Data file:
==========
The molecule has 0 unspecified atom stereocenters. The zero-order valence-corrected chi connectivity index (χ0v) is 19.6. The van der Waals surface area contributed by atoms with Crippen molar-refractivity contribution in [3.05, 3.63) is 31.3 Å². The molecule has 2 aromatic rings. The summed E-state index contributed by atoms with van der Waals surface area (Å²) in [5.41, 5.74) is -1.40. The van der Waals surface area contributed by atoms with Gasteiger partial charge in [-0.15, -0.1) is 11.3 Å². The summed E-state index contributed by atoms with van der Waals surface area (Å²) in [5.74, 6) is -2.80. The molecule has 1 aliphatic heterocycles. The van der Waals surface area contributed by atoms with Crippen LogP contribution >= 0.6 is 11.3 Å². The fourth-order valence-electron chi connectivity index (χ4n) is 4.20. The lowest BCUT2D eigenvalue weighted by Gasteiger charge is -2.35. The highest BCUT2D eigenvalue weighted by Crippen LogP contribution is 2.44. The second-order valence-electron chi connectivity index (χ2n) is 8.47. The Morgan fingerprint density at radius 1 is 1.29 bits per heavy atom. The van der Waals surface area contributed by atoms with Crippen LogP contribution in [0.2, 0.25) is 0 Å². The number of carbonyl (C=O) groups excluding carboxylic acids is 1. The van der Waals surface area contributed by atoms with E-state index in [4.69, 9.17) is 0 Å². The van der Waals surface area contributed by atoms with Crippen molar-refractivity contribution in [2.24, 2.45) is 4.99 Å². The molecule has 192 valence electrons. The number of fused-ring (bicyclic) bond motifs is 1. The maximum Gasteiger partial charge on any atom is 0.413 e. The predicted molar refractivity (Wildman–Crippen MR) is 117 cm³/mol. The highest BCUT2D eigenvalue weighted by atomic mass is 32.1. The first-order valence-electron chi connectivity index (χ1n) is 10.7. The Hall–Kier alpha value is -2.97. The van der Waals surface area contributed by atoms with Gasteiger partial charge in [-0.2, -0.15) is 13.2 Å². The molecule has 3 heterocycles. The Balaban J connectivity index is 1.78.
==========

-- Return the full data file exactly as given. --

The molecule has 0 unspecified atom stereocenters. The zero-order valence-corrected chi connectivity index (χ0v) is 19.6. The van der Waals surface area contributed by atoms with Crippen molar-refractivity contribution in [3.05, 3.63) is 31.3 Å². The molecule has 2 aromatic rings. The summed E-state index contributed by atoms with van der Waals surface area (Å²) in [5.41, 5.74) is -1.40. The van der Waals surface area contributed by atoms with Gasteiger partial charge in [-0.15, -0.1) is 11.3 Å². The summed E-state index contributed by atoms with van der Waals surface area (Å²) in [5.74, 6) is -2.80. The molecule has 1 aliphatic heterocycles. The van der Waals surface area contributed by atoms with Crippen LogP contribution >= 0.6 is 11.3 Å². The fourth-order valence-electron chi connectivity index (χ4n) is 4.20. The lowest BCUT2D eigenvalue weighted by Gasteiger charge is -2.35. The highest BCUT2D eigenvalue weighted by Crippen LogP contribution is 2.44. The second-order valence-electron chi connectivity index (χ2n) is 8.47. The Morgan fingerprint density at radius 1 is 1.29 bits per heavy atom. The van der Waals surface area contributed by atoms with Crippen LogP contribution in [0.2, 0.25) is 0 Å². The number of carbonyl (C=O) groups excluding carboxylic acids is 1. The van der Waals surface area contributed by atoms with E-state index in [4.69, 9.17) is 0 Å². The van der Waals surface area contributed by atoms with Crippen molar-refractivity contribution in [2.24, 2.45) is 4.99 Å². The molecule has 192 valence electrons. The number of fused-ring (bicyclic) bond motifs is 1. The maximum Gasteiger partial charge on any atom is 0.413 e. The predicted molar refractivity (Wildman–Crippen MR) is 117 cm³/mol. The highest BCUT2D eigenvalue weighted by atomic mass is 32.1. The first-order valence-electron chi connectivity index (χ1n) is 10.7. The Hall–Kier alpha value is -2.97. The van der Waals surface area contributed by atoms with Gasteiger partial charge in [-0.2, -0.15) is 13.2 Å². The molecule has 3 heterocycles. The Balaban J connectivity index is 1.78.